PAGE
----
East Village Journal; From a Clutter of Post-It Notes, Confusion Art

By SUSAN SAULNY

Published: February 10, 2002

 

The sign went up in a storefront window on East Fifth Street just west of Second Avenue months ago. It asked a special favor, and judging by how many words were capitalized and underlined, its message seemed most urgent.

''Neighbors!'' it read, ''I need to collect your used Post-Its. Notes, doodles, all sizes, all colors.'' The handwritten request was illustrated with a snaking arrow that pointed in the direction of a mail slot near the bottom of a blue door.

On countless late nights, Corine Borgnet, an artist, could be seen through a window on the other side of that door, feverishly studying and sorting the hundreds of old notes that, despite the improbable odds, her neighbors in the East Village had stuffed through her slot.

''Take the L to Bedford,'' one read. ''Tom, your shrink called,'' said another. The notes came in every conceivable handwriting and with every conceivable message. Some were covered only in stick figures, several of a cat named Charlotte.

Two and a half months and about 6,000 Post-It notes later, a work of art was born: Ms. Borgnet used the random communiqués to form a latter-day ''Tower of Babel'' (or babble, rather) built upon a theme of confusion and information overload. The work, included in an exhibit titled ''Messages,'' has a price tag of $11,000 and is on display until March 8 at Buell Hall at Columbia University.

''I am working with confusion because it's a personal theme to me,'' said Ms. Borgnet, 39. She was setting up her installation on the day before its opening with a cool hand, not at all frazzled by what would be her first solo show. And she was well-put-together for a day spent just messing around a studio. Her neon green shirt nicely complemented her shocking chartreuse eyeglass frames. Still, she insisted: ''I'm a very confused artist. That's why I wanted to work on confusion.''

Ms. Borgnet said that putting all the notes together visually created a ''remarkable matrix of confusion,'' which led her to the idea of the tower. She built a plastic foam base and posted the notes around it.

But this ''Tower of Babel'' is unlike the one in the Bible; it was not meant to reach heaven, just 14 feet in the air. As told in Genesis, the ancient Babylonians wanted to build a tower to reach God. But God was dismayed by their arrogance and ''confounded their tongues'' so that they spoke different languages and could not understand one another.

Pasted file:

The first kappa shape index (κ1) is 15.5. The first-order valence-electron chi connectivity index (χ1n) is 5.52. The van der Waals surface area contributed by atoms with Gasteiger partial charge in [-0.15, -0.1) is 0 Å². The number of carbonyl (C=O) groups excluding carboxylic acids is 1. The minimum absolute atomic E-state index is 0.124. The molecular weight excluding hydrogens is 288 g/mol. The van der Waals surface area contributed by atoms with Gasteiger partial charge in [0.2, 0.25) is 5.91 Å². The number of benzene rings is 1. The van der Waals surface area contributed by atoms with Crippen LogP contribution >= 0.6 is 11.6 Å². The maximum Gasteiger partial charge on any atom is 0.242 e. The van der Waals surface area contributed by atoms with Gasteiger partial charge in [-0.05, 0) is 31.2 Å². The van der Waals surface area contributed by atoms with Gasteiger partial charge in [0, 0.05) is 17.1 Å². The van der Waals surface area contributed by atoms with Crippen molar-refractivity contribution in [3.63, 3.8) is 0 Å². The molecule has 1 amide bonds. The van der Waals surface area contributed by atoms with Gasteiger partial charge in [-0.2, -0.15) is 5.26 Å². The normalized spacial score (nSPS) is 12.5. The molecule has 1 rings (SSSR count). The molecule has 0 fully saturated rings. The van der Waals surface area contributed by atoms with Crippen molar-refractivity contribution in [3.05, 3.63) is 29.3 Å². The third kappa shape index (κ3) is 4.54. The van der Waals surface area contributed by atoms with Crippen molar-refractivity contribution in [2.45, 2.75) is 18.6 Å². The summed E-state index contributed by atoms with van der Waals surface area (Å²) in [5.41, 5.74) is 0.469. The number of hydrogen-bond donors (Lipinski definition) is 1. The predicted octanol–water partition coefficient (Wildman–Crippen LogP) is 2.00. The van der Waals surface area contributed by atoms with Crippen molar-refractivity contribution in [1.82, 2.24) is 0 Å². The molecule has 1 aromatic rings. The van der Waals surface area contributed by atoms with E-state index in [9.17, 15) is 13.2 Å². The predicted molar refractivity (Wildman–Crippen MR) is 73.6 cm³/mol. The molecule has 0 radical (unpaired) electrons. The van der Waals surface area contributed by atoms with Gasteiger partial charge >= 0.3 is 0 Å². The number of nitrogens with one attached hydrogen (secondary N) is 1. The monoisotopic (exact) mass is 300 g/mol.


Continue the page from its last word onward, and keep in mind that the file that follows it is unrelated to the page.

''The inspiration was the whole cacophony of voices,'' said George Robinson, the founder and director of NUTUREart, a nonprofit art services organization. He is also the show's curator.

Mr. Robinson and Ms. Borgnet said they envisioned ''Messages'' as a project to be shown at the Lower Manhattan Cultural Council's World Views, on the 92nd floor of the north tower of the World Trade Center. It had not been accepted -- the proposal was dated Sept. 5, just one week before the terrorist attacks.

''I worked with the trade center theme of a grand tower and all the parallels with the myth of Babel, the coming together of so many different languages and people,'' said Ms. Borgnet, who was born on a small fishing island off the coast of France. ''My tower has really become the opposite of the biblical story. It's inclusive and it's fostered communication. People on my street who had never talked to me before wanted to know what was going on with all these notes.''

Ms. Borgnet, who studied fine art at L'École des Beaux-Arts in Paris, also collected Post-Its at Columbia, and on the streets. (''You know, the kind that fell off a door and says, 'Be back in 5 minutes.' '') On Fifth Street, she became known as the Post-It woman.

Her interest in the little papers goes back to her first job experiences in New York, a decade ago. She wanted to be an artist but ended up a secretary with nothing to draw on but the Post-It notes at her desk. One of her works also on display at Columbia is a 600-note collection of miniature portraits called ''The Babblers.''

Ms. Borgnet invites those who visit the gallery to bring a used note and stick it on the tower. She then rustles the unstuck part of the notes like feathers, explaining, ''I want it to be very, very fluffy.'' She added, ''fluffy and crazy.''

Photo: Corine Borgnet, creator of the tower of Post-It notes behind her, before the opening of ''Messages'' at Columbia's Buell Hall. She collected about 6,000 of the sticky slips of paper. (Edward Keating/The New York Times)

Correction: February 20, 2002, Wednesday The East Village Journal article on Feb. 10, about Corine Borgnet, who makes art from used Post-it notes, misspelled the name of a nonprofit organization founded and directed by George Robinson, curator of an exhibition her work at Columbia University. It is Nurtureart, not Nutureart.


SUSAN SAULNY